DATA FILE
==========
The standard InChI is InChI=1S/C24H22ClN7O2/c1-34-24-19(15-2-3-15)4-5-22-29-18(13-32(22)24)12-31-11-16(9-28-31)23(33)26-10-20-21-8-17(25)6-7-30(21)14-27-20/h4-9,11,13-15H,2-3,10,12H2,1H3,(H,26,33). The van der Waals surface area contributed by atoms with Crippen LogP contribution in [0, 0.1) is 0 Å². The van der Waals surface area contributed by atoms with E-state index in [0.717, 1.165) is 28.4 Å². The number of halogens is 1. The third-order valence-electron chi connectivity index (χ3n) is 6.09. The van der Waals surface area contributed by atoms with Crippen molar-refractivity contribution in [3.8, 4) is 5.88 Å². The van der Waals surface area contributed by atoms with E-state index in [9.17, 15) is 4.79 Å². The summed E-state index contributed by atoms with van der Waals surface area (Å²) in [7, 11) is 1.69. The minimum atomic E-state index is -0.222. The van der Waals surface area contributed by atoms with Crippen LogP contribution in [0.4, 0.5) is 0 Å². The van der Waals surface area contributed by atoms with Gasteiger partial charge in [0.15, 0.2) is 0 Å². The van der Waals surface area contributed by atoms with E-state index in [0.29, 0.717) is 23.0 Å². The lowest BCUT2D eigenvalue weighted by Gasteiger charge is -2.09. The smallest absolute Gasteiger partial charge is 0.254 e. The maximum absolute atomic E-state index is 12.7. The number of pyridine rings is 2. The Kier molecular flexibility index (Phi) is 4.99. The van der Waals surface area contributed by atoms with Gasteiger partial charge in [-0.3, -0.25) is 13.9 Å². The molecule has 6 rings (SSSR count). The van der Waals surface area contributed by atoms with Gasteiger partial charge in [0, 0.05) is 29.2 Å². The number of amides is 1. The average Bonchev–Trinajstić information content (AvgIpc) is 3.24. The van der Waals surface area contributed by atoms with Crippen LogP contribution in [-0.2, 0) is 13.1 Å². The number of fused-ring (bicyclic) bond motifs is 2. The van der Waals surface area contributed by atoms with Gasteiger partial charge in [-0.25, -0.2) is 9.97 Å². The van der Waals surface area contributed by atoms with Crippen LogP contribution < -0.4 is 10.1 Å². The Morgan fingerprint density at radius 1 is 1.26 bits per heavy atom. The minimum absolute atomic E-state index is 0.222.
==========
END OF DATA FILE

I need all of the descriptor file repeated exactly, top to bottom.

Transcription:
The standard InChI is InChI=1S/C24H22ClN7O2/c1-34-24-19(15-2-3-15)4-5-22-29-18(13-32(22)24)12-31-11-16(9-28-31)23(33)26-10-20-21-8-17(25)6-7-30(21)14-27-20/h4-9,11,13-15H,2-3,10,12H2,1H3,(H,26,33). The van der Waals surface area contributed by atoms with Crippen LogP contribution in [0, 0.1) is 0 Å². The van der Waals surface area contributed by atoms with E-state index in [0.717, 1.165) is 28.4 Å². The number of halogens is 1. The third-order valence-electron chi connectivity index (χ3n) is 6.09. The van der Waals surface area contributed by atoms with Crippen molar-refractivity contribution in [3.8, 4) is 5.88 Å². The van der Waals surface area contributed by atoms with E-state index in [9.17, 15) is 4.79 Å². The summed E-state index contributed by atoms with van der Waals surface area (Å²) in [7, 11) is 1.69. The minimum atomic E-state index is -0.222. The van der Waals surface area contributed by atoms with Crippen LogP contribution in [0.4, 0.5) is 0 Å². The van der Waals surface area contributed by atoms with Gasteiger partial charge in [0.15, 0.2) is 0 Å². The van der Waals surface area contributed by atoms with E-state index in [0.29, 0.717) is 23.0 Å². The lowest BCUT2D eigenvalue weighted by Gasteiger charge is -2.09. The smallest absolute Gasteiger partial charge is 0.254 e. The maximum absolute atomic E-state index is 12.7. The number of pyridine rings is 2. The Kier molecular flexibility index (Phi) is 4.99. The van der Waals surface area contributed by atoms with Gasteiger partial charge in [-0.3, -0.25) is 13.9 Å². The molecule has 6 rings (SSSR count). The van der Waals surface area contributed by atoms with Gasteiger partial charge in [0, 0.05) is 29.2 Å². The number of amides is 1. The average Bonchev–Trinajstić information content (AvgIpc) is 3.24. The van der Waals surface area contributed by atoms with Crippen LogP contribution in [-0.2, 0) is 13.1 Å². The number of fused-ring (bicyclic) bond motifs is 2. The van der Waals surface area contributed by atoms with Gasteiger partial charge in [-0.25, -0.2) is 9.97 Å². The van der Waals surface area contributed by atoms with Crippen LogP contribution < -0.4 is 10.1 Å². The Morgan fingerprint density at radius 1 is 1.26 bits per heavy atom. The minimum absolute atomic E-state index is 0.222.